Delhi HC comes to rescue of DNB Family Medicine Doctor; directs NBE to award her degree
New Delhi: In a major respite, the Delhi High Court has approved the candidature of a medico, who was declared ineligible for the DNB degree by the National Board of Examinations (NBE) even though she had qualified the DNB theory as well as the practical examinations.
The HC bench of Justice Rajiv Shakdher has directed NBE to issue a DNB Degree in favour of the medico in the Family Medicine speciality for the concerned year.
The case concerns the doctor, who participated in the 2015 counselling conducted by the NBE whereupon was registered for training with the Christian Institute of Health Sciences and Research in the speciality DNB Family Medicine. Her training resultantly began from June that year.
Two years later, the medico was issued a provisional DNB Training Completion Certificate by the institute to enable her to take the DNB Final theory exam. Pertinently, in 2017, the medico had taken extra leave on medical grounds.
Then in March 2018, the results of the DNB Final theory exam were declared which the medico qualified. On the same date, she received a communication from the NBE concerning acceptance of her thesis.
Thereafter, the petitioner received her admit card for final practical exam. Having received the admit card, the petitioner appeared in the practical exam on 18.05.2018. However, when results of the exam were declared generally in June 2018, her result was withheld.
The institute then issued a final completion certificate to the medico stating that she had completed her DNB training.
The final completion certificate was submitted to NBE and the petitioner submitted its explanation to the NBE with regard to the extra leave taken by her. The NBE, however, was not convinced and declared the petitioner ineligible and went on to hold that the results of her DNB theory exam and practical exam would be treated as null and void.
Aggrieved with the decision, the medico moved the court and submitted her contentions.
In response, the NBE maintained that the petitioner has failed to complete the training before the cut-off date and has thus failed the eligibility criteria for grant of the DNB Degree. In furtherance of its stand, the NBE also emphasized the point that the petitioner took excess leave qua which it was required to take its prior approval as per the provisions of Clause 10(11) as contained in the Information Bulletin.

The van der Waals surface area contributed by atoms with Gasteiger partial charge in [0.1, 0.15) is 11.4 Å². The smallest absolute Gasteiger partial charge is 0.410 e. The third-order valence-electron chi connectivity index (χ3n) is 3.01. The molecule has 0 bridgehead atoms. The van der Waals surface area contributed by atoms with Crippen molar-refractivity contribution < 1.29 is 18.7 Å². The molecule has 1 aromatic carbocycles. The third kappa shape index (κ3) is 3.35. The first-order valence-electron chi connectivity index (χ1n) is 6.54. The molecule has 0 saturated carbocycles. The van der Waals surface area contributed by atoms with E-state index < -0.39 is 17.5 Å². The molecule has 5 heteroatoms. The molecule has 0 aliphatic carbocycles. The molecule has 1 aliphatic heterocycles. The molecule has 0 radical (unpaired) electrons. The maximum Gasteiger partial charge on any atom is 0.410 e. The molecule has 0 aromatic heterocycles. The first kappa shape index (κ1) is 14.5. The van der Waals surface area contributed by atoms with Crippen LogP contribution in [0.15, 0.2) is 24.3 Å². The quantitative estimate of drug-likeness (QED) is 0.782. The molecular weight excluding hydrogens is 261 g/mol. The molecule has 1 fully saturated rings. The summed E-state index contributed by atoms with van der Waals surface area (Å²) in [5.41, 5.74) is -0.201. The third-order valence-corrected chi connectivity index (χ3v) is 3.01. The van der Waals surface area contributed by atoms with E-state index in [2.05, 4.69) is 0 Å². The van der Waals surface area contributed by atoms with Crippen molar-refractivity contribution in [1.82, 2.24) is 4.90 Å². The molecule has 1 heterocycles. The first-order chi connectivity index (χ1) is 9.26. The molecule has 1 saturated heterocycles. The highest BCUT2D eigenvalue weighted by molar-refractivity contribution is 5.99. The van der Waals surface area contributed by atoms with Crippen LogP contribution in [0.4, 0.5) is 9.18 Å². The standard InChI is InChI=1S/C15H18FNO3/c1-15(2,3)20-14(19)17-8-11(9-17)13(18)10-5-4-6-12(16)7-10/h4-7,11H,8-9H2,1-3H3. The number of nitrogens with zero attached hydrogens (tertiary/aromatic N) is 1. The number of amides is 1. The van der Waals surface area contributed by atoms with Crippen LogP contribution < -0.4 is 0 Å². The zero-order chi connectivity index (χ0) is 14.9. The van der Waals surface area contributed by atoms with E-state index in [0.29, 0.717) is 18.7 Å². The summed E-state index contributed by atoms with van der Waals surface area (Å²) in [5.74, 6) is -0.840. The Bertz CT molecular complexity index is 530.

The counsel for the petitioner stressed the fact that the training was conducted with the institute which stood affiliated to the NBE and therefore the provisional DNB Training Completion Certificate issued on 19.09.2017 could not be given a short shrift after every requirement for issuance of a DNB Degree had been fulfilled. He further highlighted the difference between the prescribed cut-off date i.e. 30.06.2018 which stood incorporated in the Information Bulletin and the scheduled cut-off date for completion of training which found mention in the Provisional DNB Training Completion Certificate dated 19.09.2017.
On the argument by the NBE that petitioner had taken excess leave without prior approval of the NBE, the counsel for the medico argued that Clause 10(11) had to be read harmoniously with Clause 10(8) of the NBE Leave Rules as contained in the Information Bulletin published by the NBE and that if the same was done, it would be clear that only if extension of DNB training is required to be given for a period of more than two (2) months beyond the scheduled completion date would prior approval of the NBE be required.
After hearing the submissions and arguments from the medico and the NBE, the HC bench observed
what is important to bear in mind is that since the training with the say so of the NBE is conducted by the institute affiliated with it, its understanding of the scheduled cut-off date as against the one prescribed in the Information Bulletin is of seminal importance from the point of view of the candidate
The other objection concerning excess leave taken by the petitioner, albeit, without prior approval of the NBE is also an objection which can have no impact in the facts of this case. This is so when on 06.08.2018, as noticed above, the institute indicated that the petitioner had availed of 105 days of leave during her entire 3 years training period and that she had qua this period worked as a resident doctor strictly in accordance with Leave Rules, one would have expected the NBE to respond if it was not so or if it needed to look at the petitioner's leave record before it said yes or no as there was no prior approval given by it, as contended on its behalf. The NBE did neither.
On the leave taken by the medico, the bench noted
since the burden of supervising the training is on the institute affiliated to the NBE, the candidate, with regard to availability of leave is rightly guided by the institute. The fact that the institute gave leave to the petitioner which according to it was in accordance with the provisions of the Leave Rules should hold the field. The interpretation of the Leave Rules by the institute from the point of view of the candidate (in this case the petitioner) would have to be given due weight.
In its decision, the bench agreed with the counsel for the petitioner as well as the institute that she did in point of fact complete her training within the scheduled cut-off date and therefore, the writ sought be issued in her favour. The court admitted the plea of the medico and directed NBE to issue the DNB Degree.
The writ petition is allowed. The NBE will issue a DNB Degree in favour of the petitioner in the Family Medicine speciality qua the concerned year.